Customize the Kryo serialized input and output API in Spark

In Spark built-in support for two serialized formats: (1), Java serialization; (2), Kryo serialization. By default, Spark uses Java's ObjectOutputStream serialization framework, which supports all classes that inherit java.io.Serializable, although Java series is very flexible, but it's poor performance. However, we can use the Kryo library to serialize, which is faster and faster than the Java serialization series (usually 10x faster than Java), but it does not support all serialized objects and requires the user to register classes.
In Spark, it is more sensible to use Kryo series to use Java serialization. In the case of shuffling and caching large amounts of data, it is very important to use Kryo series.
Although Kryo supports the RDD cache and shuffle, but in the Spark is not built to show the use of Kryo to provide data series to disk input and output API, RDD in the saveAsObjectFile and SparkContext objectFile method only supports the use of Java serialization. So if we can use Kryo series will get great!
In this article, I will discuss how to customize the Kryo serial output output related API to read and write data to disk.
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Write data

Normally, we use the rdd.saveAsObjectFile API to write a series of objects to disk. The saveAsObjectFile code shows how to use our custom saveAsObjectFile method to write kryo serialized objects to disk:
def saveAsObjectFile[T: ClassTag](rdd: RDD[T], path: String)
The function rdd in this function is the data we need to write; path is the path where the data is saved.
val kryoSerializer = new KryoSerializer(rdd.context.getConf)
KryoSerializer is a class provided KryoSerializer by Spark to provide KryoSerializer for Kryo. In the above code, we created the KryoSerializer object and fetched the incoming cache size from rdd.context.getConf .
rdd.mapPartitions(iter => iter.grouped(10)
      .map(_.toArray))
      .map(splitArray => {}
All objectFiles will be saved on HDFS, we will traverse each fragment in RDD, and then convert them to Byte arrays.
val kryo = kryoSerializer.newKryo()
For each splitArray, we first created the kryo instance, which is thread insecure, so we created it separately in each map operation. When we call kryoSerializer.newKryo() to create a new kryo instance, he also calls our custom KryoRegistrator.
//create output stream and plug it to the kryo output
val bao = new ByteArrayOutputStream()
val output = kryoSerializer.newKryoOutput()
output.setOutputStream(bao)
kryo.writeClassAndObject(output, splitArray)
output.close()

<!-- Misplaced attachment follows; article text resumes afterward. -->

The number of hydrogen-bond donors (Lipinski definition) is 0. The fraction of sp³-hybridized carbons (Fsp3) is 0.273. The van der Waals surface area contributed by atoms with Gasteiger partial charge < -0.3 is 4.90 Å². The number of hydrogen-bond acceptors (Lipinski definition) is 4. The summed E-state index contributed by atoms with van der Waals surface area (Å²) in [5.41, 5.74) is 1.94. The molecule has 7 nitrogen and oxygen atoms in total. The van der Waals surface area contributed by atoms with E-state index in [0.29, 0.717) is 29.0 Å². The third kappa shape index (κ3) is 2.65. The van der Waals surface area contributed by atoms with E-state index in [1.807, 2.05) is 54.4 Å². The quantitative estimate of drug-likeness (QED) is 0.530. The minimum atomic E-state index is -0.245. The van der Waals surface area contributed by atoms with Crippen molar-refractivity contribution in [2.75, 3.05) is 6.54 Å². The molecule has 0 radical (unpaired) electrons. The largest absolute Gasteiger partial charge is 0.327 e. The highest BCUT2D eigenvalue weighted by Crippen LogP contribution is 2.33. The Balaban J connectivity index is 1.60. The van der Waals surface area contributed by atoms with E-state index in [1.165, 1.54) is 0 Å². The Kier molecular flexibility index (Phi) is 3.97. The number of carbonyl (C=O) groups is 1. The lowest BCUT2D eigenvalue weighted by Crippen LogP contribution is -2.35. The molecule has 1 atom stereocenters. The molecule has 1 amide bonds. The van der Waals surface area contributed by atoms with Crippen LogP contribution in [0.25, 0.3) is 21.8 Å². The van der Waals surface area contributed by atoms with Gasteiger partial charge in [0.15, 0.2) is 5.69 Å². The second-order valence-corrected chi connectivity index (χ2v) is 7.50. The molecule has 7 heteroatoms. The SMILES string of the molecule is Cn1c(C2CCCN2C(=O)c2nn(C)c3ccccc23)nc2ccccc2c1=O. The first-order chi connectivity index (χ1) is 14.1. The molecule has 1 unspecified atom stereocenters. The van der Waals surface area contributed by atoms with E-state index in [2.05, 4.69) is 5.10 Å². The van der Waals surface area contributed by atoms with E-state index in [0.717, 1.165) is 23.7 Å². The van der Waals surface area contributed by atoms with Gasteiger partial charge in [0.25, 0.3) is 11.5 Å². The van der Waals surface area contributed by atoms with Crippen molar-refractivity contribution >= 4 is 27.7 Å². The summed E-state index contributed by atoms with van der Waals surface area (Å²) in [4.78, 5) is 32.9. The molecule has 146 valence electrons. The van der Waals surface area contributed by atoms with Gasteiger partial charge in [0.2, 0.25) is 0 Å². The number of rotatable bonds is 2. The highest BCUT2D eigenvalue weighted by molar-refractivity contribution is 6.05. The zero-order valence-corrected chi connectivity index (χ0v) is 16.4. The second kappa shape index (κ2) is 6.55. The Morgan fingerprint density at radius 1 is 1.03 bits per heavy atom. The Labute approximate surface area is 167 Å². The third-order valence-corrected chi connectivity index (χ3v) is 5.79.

Once we have the kryo instance, we can create the kryo output object, and then we write the class information and the object to that output object.
val byteWritable = new BytesWritable(bao.toByteArray)
      (NullWritable.get(), byteWritable)
    }).saveAsSequenceFile(path)
When we create byteWritable, we wrap the bytearray and save it as a Sequence file. Using the code we can write Kryo objects to disk. The complete code is as follows:
/**
 * User: 过往记忆
 * Date: 15-04-24
 * Time: 上午07:24
 * 过往记忆博客,专注于hadoop、hive、spark、shark、flume的技术博客,大量的干货
 * 过往记忆博客微信公共帐号:iteblog_hadoop
 */
 
  def saveAsObjectFile[T: ClassTag](rdd: RDD[T], path: String) {
    val kryoSerializer = new KryoSerializer(rdd.context.getConf)
 
    rdd.mapPartitions(iter => iter.grouped(10)
      .map(_.toArray))
      .map(splitArray => {
      //initializes kyro and calls your registrator class
      val kryo = kryoSerializer.newKryo()
 
      //convert data to bytes
      val bao = new ByteArrayOutputStream()
      val output = kryoSerializer.newKryoOutput()
      output.setOutputStream(bao)
      kryo.writeClassAndObject(output, splitArray)
      output.close()
 
      // We are ignoring key field of sequence file
      val byteWritable = new BytesWritable(bao.toByteArray)
      (NullWritable.get(), byteWritable)
    }).saveAsSequenceFile(path)
  }

read

It is still not perfect for us to write. Usually we use the objectFile API in the sparkContext to read data from the disk, where we use the custom objectFile API to read the Kryo object file.
def objectFile[T](sc: SparkContext, path: String, minPartitions: Int = 1)
    (implicit ct: ClassTag[T]) = {
    val kryoSerializer = new KryoSerializer(sc.getConf)
    sc.sequenceFile(path, classOf[NullWritable], classOf[BytesWritable],
       minPartitions)
       .flatMap(x => {
       val kryo = kryoSerializer.newKryo()
       val input = new Input()
       input.setBuffer(x._2.getBytes)
       val data = kryo.readClassAndObject(input)
       val dataObject = data.asInstanceOf[Array[T]]
       dataObject
    })
  }
The above steps and write steps are very similar, but here we use the input, rather than output. We read the bytes data from the BytesWritable and then deserialize the data using the readClassAndObject API.

how to use

The following example uses the two methods described above to serialize and deserialize the Person object:
/**
 * User: 过往记忆
 * Date: 15-04-24
 * Time: 上午07:24
 * 过往记忆博客,专注于hadoop、hive、spark、shark、flume的技术博客,大量的干货
 * 过往记忆博客微信公共帐号:iteblog_hadoop
 */
 
// user defined class that need to serialized
  class Person(val name: String)
 
 def main(args: Array[String]) {
 
    if (args.length < 1) {
      println("Please provide output path")
      return
    }
    val outputPath = args(0)
 
    val conf = new SparkConf().setMaster("local").setAppName("kryoexample")
    conf.set("spark.serializer", "org.apache.spark.serializer.KryoSerializer")
    val sc = new SparkContext(conf)
 
    //create some dummy data
    val personList = 1 to 10000 map (value => new Person(value + ""))
    val personRDD = sc.makeRDD(personList)
 
    saveAsObjectFile(personRDD, outputPath)
    val rdd = objectFile[Person](sc, outputPath)
    println(rdd.map(person => person.name).collect().toList)
  }

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